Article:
Last month I attended a NASA test of an RS-25 rocket engine. Even weeks later, I think about the event in awe and wonder. The A-1 test stand to which the engine was mounted is impossibly large. The B-2 test stand, which will eventually test an array of four RS-25s, is larger even still. The engine test itself was like experiencing what I can only describe as a peaceful apocalypse. The sound and reverberations and billowing clouds had the all the terrible power and spectacle of what I imagine the end of the world to be like, but there, at NASA Stennis Space Center, the force was put toward the cause of peace and the betterment of humankind. I'm not given to mawkishness about such things, but all I could think the whole time was: If we can do this, we can do anything. The only other time I've ever felt that way was visiting the Great Wall of China—another impossible human achievement of breathtaking size, scope, and engineering genius. I feel fortunate to have seen two such wonders in a single lifetime.
I wrote a little about the test for Mental Floss:
It was magnificent. The engine was like an inverted volcano. White clouds billowed forth at 13 times the speed of sound, blasting so forcefully that even its component water vapor seemed confused and alarmed. The sound was like a sustained, rolling thunder that you could feel in your teeth, and its timbre dominated even your pulse. The experience was truly awesome in force and effect. The power and fury of the test was terrifying—and yet the RS-25 is perhaps the most peaceful product of the space age thus far. It's not a weapon of war. It powers no ballistic missiles, nuclear or otherwise. It exists only for exploration and the betterment of humankind.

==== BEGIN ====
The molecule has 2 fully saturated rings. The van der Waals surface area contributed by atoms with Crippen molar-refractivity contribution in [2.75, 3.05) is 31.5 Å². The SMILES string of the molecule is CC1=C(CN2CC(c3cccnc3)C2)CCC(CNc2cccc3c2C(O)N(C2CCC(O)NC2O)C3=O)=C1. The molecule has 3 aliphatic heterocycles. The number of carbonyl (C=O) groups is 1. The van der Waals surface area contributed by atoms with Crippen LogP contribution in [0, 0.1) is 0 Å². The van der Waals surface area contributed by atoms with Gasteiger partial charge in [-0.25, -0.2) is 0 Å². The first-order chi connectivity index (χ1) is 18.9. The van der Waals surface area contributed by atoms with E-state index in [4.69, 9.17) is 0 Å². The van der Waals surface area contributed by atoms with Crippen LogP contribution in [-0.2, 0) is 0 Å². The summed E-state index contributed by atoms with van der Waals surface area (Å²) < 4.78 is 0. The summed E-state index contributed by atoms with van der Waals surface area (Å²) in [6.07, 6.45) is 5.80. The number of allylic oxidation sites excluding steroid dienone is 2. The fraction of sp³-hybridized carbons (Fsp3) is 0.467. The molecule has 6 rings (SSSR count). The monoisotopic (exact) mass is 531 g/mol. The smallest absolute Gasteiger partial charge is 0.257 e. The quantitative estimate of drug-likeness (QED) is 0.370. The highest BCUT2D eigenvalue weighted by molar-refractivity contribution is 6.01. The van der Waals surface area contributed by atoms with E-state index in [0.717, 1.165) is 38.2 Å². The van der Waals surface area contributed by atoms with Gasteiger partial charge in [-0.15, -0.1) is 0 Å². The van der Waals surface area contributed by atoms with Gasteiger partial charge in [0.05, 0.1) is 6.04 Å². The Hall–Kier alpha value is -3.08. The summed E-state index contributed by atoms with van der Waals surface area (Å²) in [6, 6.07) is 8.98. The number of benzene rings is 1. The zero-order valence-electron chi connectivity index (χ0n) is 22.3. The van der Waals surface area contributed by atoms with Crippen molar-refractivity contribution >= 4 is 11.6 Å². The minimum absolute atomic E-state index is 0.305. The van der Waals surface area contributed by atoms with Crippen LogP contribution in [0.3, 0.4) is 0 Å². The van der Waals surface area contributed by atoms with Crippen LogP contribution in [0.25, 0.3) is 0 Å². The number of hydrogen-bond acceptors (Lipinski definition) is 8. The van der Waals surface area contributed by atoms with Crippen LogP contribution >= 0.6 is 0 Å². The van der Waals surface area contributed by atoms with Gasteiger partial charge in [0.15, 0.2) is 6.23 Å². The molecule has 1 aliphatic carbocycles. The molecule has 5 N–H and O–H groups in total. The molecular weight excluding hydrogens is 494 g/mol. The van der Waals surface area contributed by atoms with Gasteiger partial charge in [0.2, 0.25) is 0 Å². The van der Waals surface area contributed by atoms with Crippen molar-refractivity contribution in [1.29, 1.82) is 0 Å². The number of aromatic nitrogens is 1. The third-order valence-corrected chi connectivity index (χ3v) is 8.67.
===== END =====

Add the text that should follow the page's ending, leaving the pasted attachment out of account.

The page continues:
Read the rest here.
I've embedded a video below. It doesn't come close to capturing the thing. The clouds you see billowing from the engine test stand are made of water vapor. The RS-25 burns liquid oxygen and liquid hydrogen; the engine leaves behind an Earth as clean as it found it.
//platform.instagram.com/en_US/embeds.js Image credit at the top of this post: Aerojet Rocketdyne.